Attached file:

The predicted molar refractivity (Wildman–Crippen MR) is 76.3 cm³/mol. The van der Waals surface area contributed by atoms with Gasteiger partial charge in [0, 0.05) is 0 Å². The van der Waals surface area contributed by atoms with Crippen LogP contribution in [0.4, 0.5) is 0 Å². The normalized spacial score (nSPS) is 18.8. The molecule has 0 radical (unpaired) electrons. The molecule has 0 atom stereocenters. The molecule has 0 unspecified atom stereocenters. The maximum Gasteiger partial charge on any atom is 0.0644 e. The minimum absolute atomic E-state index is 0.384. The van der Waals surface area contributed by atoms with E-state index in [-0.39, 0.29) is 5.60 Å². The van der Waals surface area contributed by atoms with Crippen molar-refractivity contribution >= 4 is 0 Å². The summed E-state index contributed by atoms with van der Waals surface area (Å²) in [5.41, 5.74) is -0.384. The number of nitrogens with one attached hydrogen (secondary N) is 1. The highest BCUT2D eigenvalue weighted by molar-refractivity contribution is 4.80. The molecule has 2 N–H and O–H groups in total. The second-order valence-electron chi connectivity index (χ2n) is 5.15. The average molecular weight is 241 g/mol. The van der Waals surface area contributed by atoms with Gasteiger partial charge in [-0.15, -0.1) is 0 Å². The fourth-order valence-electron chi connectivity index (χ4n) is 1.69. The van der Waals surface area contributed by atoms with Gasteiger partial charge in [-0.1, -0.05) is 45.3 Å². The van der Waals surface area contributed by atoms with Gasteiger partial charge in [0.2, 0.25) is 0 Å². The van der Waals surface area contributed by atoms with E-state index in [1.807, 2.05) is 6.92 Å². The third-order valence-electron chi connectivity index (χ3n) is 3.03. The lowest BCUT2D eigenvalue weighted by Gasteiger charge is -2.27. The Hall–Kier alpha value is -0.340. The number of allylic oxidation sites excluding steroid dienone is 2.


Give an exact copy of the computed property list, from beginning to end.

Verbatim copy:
The predicted molar refractivity (Wildman–Crippen MR) is 76.3 cm³/mol. The van der Waals surface area contributed by atoms with Gasteiger partial charge in [0, 0.05) is 0 Å². The van der Waals surface area contributed by atoms with Crippen LogP contribution in [0.4, 0.5) is 0 Å². The normalized spacial score (nSPS) is 18.8. The molecule has 0 radical (unpaired) electrons. The molecule has 0 atom stereocenters. The molecule has 0 unspecified atom stereocenters. The maximum Gasteiger partial charge on any atom is 0.0644 e. The minimum absolute atomic E-state index is 0.384. The van der Waals surface area contributed by atoms with E-state index in [-0.39, 0.29) is 5.60 Å². The van der Waals surface area contributed by atoms with Crippen molar-refractivity contribution >= 4 is 0 Å². The summed E-state index contributed by atoms with van der Waals surface area (Å²) in [5.41, 5.74) is -0.384. The number of nitrogens with one attached hydrogen (secondary N) is 1. The highest BCUT2D eigenvalue weighted by molar-refractivity contribution is 4.80. The molecule has 2 N–H and O–H groups in total. The second-order valence-electron chi connectivity index (χ2n) is 5.15. The average molecular weight is 241 g/mol. The van der Waals surface area contributed by atoms with Gasteiger partial charge in [-0.15, -0.1) is 0 Å². The fourth-order valence-electron chi connectivity index (χ4n) is 1.69. The van der Waals surface area contributed by atoms with Gasteiger partial charge in [-0.1, -0.05) is 45.3 Å². The van der Waals surface area contributed by atoms with Gasteiger partial charge in [0.2, 0.25) is 0 Å². The van der Waals surface area contributed by atoms with E-state index in [1.807, 2.05) is 6.92 Å². The third-order valence-electron chi connectivity index (χ3n) is 3.03. The lowest BCUT2D eigenvalue weighted by Gasteiger charge is -2.27. The Hall–Kier alpha value is -0.340. The number of allylic oxidation sites excluding steroid dienone is 2.